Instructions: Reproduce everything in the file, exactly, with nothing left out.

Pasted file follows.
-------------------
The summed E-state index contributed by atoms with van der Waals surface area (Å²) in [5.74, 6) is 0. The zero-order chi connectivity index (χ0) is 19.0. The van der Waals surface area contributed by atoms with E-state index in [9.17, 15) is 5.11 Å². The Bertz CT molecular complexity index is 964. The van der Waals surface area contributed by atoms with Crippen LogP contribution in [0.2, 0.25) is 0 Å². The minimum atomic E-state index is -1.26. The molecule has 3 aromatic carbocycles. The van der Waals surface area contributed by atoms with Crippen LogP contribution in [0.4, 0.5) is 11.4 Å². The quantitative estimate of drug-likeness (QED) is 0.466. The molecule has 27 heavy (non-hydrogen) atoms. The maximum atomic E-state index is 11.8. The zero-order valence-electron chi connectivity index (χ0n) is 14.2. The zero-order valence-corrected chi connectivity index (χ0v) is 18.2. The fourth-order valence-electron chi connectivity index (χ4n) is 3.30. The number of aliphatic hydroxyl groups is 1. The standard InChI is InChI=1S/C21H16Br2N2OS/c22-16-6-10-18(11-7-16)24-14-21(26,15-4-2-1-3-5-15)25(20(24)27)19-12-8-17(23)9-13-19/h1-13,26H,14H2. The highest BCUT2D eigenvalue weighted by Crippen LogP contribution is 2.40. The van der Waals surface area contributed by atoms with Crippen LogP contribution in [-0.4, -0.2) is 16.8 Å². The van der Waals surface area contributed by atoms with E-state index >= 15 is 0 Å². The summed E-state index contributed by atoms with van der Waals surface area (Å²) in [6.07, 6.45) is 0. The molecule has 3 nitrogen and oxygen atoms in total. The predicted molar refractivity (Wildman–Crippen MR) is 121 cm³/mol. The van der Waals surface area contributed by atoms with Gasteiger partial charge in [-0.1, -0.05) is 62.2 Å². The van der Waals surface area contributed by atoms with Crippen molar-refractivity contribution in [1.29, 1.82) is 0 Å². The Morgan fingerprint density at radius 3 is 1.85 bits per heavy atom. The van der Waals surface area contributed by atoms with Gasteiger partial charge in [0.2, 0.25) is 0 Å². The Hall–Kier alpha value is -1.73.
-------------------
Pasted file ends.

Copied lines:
The summed E-state index contributed by atoms with van der Waals surface area (Å²) in [5.74, 6) is 0. The zero-order chi connectivity index (χ0) is 19.0. The van der Waals surface area contributed by atoms with E-state index in [9.17, 15) is 5.11 Å². The Bertz CT molecular complexity index is 964. The van der Waals surface area contributed by atoms with Crippen LogP contribution in [0.2, 0.25) is 0 Å². The minimum atomic E-state index is -1.26. The molecule has 3 aromatic carbocycles. The van der Waals surface area contributed by atoms with Crippen LogP contribution in [0.4, 0.5) is 11.4 Å². The quantitative estimate of drug-likeness (QED) is 0.466. The molecule has 27 heavy (non-hydrogen) atoms. The maximum atomic E-state index is 11.8. The zero-order valence-electron chi connectivity index (χ0n) is 14.2. The zero-order valence-corrected chi connectivity index (χ0v) is 18.2. The fourth-order valence-electron chi connectivity index (χ4n) is 3.30. The number of aliphatic hydroxyl groups is 1. The standard InChI is InChI=1S/C21H16Br2N2OS/c22-16-6-10-18(11-7-16)24-14-21(26,15-4-2-1-3-5-15)25(20(24)27)19-12-8-17(23)9-13-19/h1-13,26H,14H2. The highest BCUT2D eigenvalue weighted by Crippen LogP contribution is 2.40. The van der Waals surface area contributed by atoms with Crippen LogP contribution in [-0.4, -0.2) is 16.8 Å². The van der Waals surface area contributed by atoms with E-state index >= 15 is 0 Å². The summed E-state index contributed by atoms with van der Waals surface area (Å²) in [6.07, 6.45) is 0. The molecule has 3 nitrogen and oxygen atoms in total. The predicted molar refractivity (Wildman–Crippen MR) is 121 cm³/mol. The van der Waals surface area contributed by atoms with Gasteiger partial charge in [-0.1, -0.05) is 62.2 Å². The van der Waals surface area contributed by atoms with Crippen molar-refractivity contribution in [1.29, 1.82) is 0 Å². The Morgan fingerprint density at radius 3 is 1.85 bits per heavy atom. The van der Waals surface area contributed by atoms with Gasteiger partial charge in [0.2, 0.25) is 0 Å². The Hall–Kier alpha value is -1.73.